7.3.3 Peace: very similar to peace in civ II and SMAC. You may trade with your friend, and sign all the treaties except for militarial ones. Borders are fixed, and may not be moved even by close expansion. Declaring war on your peaceful friend cause great moral damage ( see 7.4 ).
    7.3.4 Cease-fire: you may not enter the enemy land, and you may trade with him via the diplomacy screen ( but not create trade treaties ). You can only sign agreement treaties ( see 2.4 ), and create ambassies. You may spy on your enemy, but not have any act of sabotage/terrorize. Should cease-fire cancel after some time? Should borders be fixed, or moving ( just without conquering enemy land? ).
    7.3.5 Neutrality/Hostility: A level of no-communcation with the other nations. Borders are not fixed, and may move. You can have low level of espionage, but not any direct assault ( like sabotage ). You can't trade with the other side, but you can sign agreement treaties ( see 2.4 ).
    7.3.6 Strike: a level of limited war. You may not take over cities, and none of the negative minus ( or bonuses ) of war applies to your economy. However, the senate and other players will constantly demand you stop the strike.
    7.3.7 War: a total war, just like in civ II. However, a prolonged war should effect your economy: gives a bonus to military producation, while hampering civilian infra-structure. The minus to the infrastructutre should effect you several turns even after the war ended. You may not commit any major atrocities however, like nuking. Needless to say, all trade and treaties are cancel when in war. it was suggested to limit the amount of cities you can take over in several turns, for example, up to 3 cities in 10 turns. Should democracies/republics be disallowed to attack other democracies? Or maybe there should be a huge diplomatic relations disadvantge. Maybe the other democracy must commit some atrocity?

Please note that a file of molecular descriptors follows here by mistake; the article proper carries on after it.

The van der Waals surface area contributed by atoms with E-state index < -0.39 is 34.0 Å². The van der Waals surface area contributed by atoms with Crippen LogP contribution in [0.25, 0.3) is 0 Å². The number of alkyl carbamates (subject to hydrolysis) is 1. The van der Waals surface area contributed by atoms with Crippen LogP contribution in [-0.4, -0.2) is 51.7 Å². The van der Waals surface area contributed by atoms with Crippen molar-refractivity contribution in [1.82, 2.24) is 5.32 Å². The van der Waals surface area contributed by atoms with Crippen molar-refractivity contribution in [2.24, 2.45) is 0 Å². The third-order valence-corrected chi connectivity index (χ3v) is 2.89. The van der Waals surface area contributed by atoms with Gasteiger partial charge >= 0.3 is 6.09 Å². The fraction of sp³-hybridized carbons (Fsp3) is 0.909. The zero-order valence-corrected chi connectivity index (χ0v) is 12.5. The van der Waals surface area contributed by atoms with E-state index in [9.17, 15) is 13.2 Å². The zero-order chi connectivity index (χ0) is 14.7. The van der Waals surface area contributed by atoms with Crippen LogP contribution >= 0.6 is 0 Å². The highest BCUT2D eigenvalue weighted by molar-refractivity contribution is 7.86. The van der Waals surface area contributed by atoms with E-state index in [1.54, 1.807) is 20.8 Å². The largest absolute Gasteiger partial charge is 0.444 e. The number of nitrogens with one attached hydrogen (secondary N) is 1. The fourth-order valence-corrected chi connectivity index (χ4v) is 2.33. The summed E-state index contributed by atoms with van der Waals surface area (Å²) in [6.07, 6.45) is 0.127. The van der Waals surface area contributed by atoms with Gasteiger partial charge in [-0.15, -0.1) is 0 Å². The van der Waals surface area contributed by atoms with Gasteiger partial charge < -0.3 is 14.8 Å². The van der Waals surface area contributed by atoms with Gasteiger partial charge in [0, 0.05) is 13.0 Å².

7.3.8 Total war/genocide: a much more powerful war. Your bonus to military, and morale, is huge. You can commit and atrocities, and nuke enemy cities. However, it can't be done in democracy/republic, and cause huge diplomatic damage. A diplomatic pact might declare war on you if you declare genocide.

    7.4 Public feeling and the senate: All players should have a diplomatic level scale, even the human players. That represent the feeling of the people. For example, if you just had a war with a human player, your level with him will be "hostile". If you will now go and sign an alliance with him, the people would be very angry, and it will cause unhappiness. The senate might even overule you ( "the senate refues to ally with our common enemy". You must sign peace, and wait for the level of connection to rise slowly.
    7.4.1 The level of connection also decided the bonus from trade. The closer you are to the other player, the more profit you get. Therefor, if a player becomes more hostile toward you ( lowering the relation scale ), you will get significly less money from trade. Therefor, when you commited atrocities, you can make a lot of player more hostile toward you, and get a lot less money from trade. Ofcourse this doesn't measure the feeling of the human player, but hostlity has effects.